Sometimes I need a day in the city. Usually it's because I have to, but sometimes I simply need a change of pace. Too much calm can drive you crazy.
I go into central Hong Kong maybe once every two weeks. It isn't that far away: a five-minute bike ride to the pier (unless I'm running late and I can do it in three), then a 30- or 55-minute ferry ride, depending on whether it's a fast or slow boat, followed by a six or seven minute walk into the heart of the central business district, where I can hop on a tram, bus or the MTR subway train.
I feel like a tourist every time I go into town. It's like entering the midway of a carnival. The Impressionist-like splatter of colorful signs, crowds, taxi horns, pile drivers, gigantic outdoor video monitors blaring incomprehensible nonsense, all excite me. Sitting in a cafe with people jabbering all around me is stimulating. When I need to write, I'm sometimes more productive in a noisy, hectic environment than at home, where the only sturm und drang comes from birds running and fighting on the aluminum roof my home studio.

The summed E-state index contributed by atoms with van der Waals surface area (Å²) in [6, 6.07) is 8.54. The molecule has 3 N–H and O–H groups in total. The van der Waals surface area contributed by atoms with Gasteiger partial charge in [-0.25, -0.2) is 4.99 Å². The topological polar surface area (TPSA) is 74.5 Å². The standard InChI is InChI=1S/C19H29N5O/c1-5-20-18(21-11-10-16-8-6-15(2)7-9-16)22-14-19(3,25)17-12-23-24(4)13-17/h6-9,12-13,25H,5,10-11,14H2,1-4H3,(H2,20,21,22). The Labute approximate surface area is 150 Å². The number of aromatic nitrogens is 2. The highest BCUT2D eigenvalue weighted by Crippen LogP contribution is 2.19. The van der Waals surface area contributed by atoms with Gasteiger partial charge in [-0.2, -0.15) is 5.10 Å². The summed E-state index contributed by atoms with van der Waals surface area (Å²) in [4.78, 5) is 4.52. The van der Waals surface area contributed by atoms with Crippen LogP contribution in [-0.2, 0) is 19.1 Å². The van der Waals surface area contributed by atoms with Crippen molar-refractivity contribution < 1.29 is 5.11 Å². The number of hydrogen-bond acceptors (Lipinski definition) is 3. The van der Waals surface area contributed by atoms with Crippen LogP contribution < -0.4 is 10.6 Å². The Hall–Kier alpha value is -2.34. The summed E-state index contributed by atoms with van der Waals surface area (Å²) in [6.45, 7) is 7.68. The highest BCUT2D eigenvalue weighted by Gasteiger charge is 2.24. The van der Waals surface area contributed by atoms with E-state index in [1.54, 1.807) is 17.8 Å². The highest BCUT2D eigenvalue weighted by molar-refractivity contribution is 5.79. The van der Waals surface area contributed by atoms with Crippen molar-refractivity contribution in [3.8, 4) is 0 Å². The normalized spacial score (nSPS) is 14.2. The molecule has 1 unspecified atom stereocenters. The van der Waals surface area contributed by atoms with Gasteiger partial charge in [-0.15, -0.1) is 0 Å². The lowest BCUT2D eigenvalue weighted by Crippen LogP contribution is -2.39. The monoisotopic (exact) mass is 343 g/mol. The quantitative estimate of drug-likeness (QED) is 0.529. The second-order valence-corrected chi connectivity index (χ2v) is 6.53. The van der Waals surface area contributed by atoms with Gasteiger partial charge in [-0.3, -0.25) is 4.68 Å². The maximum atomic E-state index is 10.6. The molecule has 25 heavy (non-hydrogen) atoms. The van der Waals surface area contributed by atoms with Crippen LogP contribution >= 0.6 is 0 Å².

When I go into town so infrequently, a lot of chores have stacked up, so I run around to one shop after another, picking up parts and supplies and spices, browse a book shop, and save a little time to window shop--though I'm always disappointed. Hong Kong is hell for men to window shop. 99 percent of all stores are mind-numbingly boring women's clothes, shoes and cosmetics.
By the end of the day I've had enough. I'm exhausted from running around, the noise and hyperactivity overload my senses, and the air pollution makes my lungs hurt. Why do I do this to myself? I don't have to be here! My attitude sure has changed in just a few hours. I return to the ferry, drained.
Coming back into Mui Wo, I could almost hug my bike I'm so glad to be back in a truly civilized place, where the air doesn't make you sick, people nod and say hello, and the loudest noise is the ding of a bicycle bell.
As I lead my bike down the home walkway, seen in the photo, the dogs bark with pleasure. I come in the front door and take off my shoes. I won't be wearing them until my next dose of the city, though I can't imagine going back. I've had my fix for the next couple weeks. I'm glad to be back home in my house and village.